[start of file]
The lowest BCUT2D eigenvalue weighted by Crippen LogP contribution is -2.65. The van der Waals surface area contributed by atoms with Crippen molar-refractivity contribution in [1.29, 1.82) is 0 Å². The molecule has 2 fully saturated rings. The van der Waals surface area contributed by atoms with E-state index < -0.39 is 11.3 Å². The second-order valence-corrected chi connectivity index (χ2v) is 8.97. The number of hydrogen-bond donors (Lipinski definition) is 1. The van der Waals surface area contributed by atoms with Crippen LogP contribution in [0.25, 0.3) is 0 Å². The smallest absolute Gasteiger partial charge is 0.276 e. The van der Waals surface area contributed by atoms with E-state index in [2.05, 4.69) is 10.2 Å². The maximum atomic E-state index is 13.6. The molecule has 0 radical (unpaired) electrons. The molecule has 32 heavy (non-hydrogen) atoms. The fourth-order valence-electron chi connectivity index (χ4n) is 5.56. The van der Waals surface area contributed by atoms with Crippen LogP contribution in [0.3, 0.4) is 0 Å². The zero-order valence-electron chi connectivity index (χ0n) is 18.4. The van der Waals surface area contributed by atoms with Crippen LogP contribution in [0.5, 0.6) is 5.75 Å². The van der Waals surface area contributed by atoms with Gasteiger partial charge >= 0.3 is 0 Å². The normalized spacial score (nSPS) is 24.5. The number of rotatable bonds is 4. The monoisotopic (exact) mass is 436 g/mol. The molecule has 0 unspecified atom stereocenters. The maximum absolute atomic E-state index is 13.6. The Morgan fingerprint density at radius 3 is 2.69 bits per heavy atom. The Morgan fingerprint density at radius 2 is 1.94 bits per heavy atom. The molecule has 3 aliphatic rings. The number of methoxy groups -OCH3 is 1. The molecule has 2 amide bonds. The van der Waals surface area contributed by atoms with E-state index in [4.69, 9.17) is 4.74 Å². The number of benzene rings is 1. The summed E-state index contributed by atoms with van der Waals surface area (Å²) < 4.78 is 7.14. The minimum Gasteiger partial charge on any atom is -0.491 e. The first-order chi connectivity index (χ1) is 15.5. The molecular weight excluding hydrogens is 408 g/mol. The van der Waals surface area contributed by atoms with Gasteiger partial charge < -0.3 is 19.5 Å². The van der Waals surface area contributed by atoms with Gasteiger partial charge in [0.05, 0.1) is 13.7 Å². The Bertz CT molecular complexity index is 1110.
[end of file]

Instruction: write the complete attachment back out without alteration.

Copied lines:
The lowest BCUT2D eigenvalue weighted by Crippen LogP contribution is -2.65. The van der Waals surface area contributed by atoms with Crippen molar-refractivity contribution in [1.29, 1.82) is 0 Å². The molecule has 2 fully saturated rings. The van der Waals surface area contributed by atoms with E-state index < -0.39 is 11.3 Å². The second-order valence-corrected chi connectivity index (χ2v) is 8.97. The number of hydrogen-bond donors (Lipinski definition) is 1. The van der Waals surface area contributed by atoms with Crippen LogP contribution in [0.25, 0.3) is 0 Å². The smallest absolute Gasteiger partial charge is 0.276 e. The van der Waals surface area contributed by atoms with E-state index in [2.05, 4.69) is 10.2 Å². The maximum atomic E-state index is 13.6. The molecule has 0 radical (unpaired) electrons. The molecule has 32 heavy (non-hydrogen) atoms. The fourth-order valence-electron chi connectivity index (χ4n) is 5.56. The van der Waals surface area contributed by atoms with Crippen LogP contribution in [0.3, 0.4) is 0 Å². The zero-order valence-electron chi connectivity index (χ0n) is 18.4. The van der Waals surface area contributed by atoms with Crippen LogP contribution in [0.5, 0.6) is 5.75 Å². The van der Waals surface area contributed by atoms with Gasteiger partial charge >= 0.3 is 0 Å². The normalized spacial score (nSPS) is 24.5. The number of rotatable bonds is 4. The monoisotopic (exact) mass is 436 g/mol. The molecule has 0 unspecified atom stereocenters. The maximum absolute atomic E-state index is 13.6. The Morgan fingerprint density at radius 3 is 2.69 bits per heavy atom. The Morgan fingerprint density at radius 2 is 1.94 bits per heavy atom. The molecule has 3 aliphatic rings. The number of methoxy groups -OCH3 is 1. The molecule has 2 amide bonds. The van der Waals surface area contributed by atoms with E-state index in [4.69, 9.17) is 4.74 Å². The number of benzene rings is 1. The summed E-state index contributed by atoms with van der Waals surface area (Å²) < 4.78 is 7.14. The minimum Gasteiger partial charge on any atom is -0.491 e. The first-order chi connectivity index (χ1) is 15.5. The molecular weight excluding hydrogens is 408 g/mol. The van der Waals surface area contributed by atoms with Gasteiger partial charge < -0.3 is 19.5 Å². The van der Waals surface area contributed by atoms with Gasteiger partial charge in [0.05, 0.1) is 13.7 Å². The Bertz CT molecular complexity index is 1110.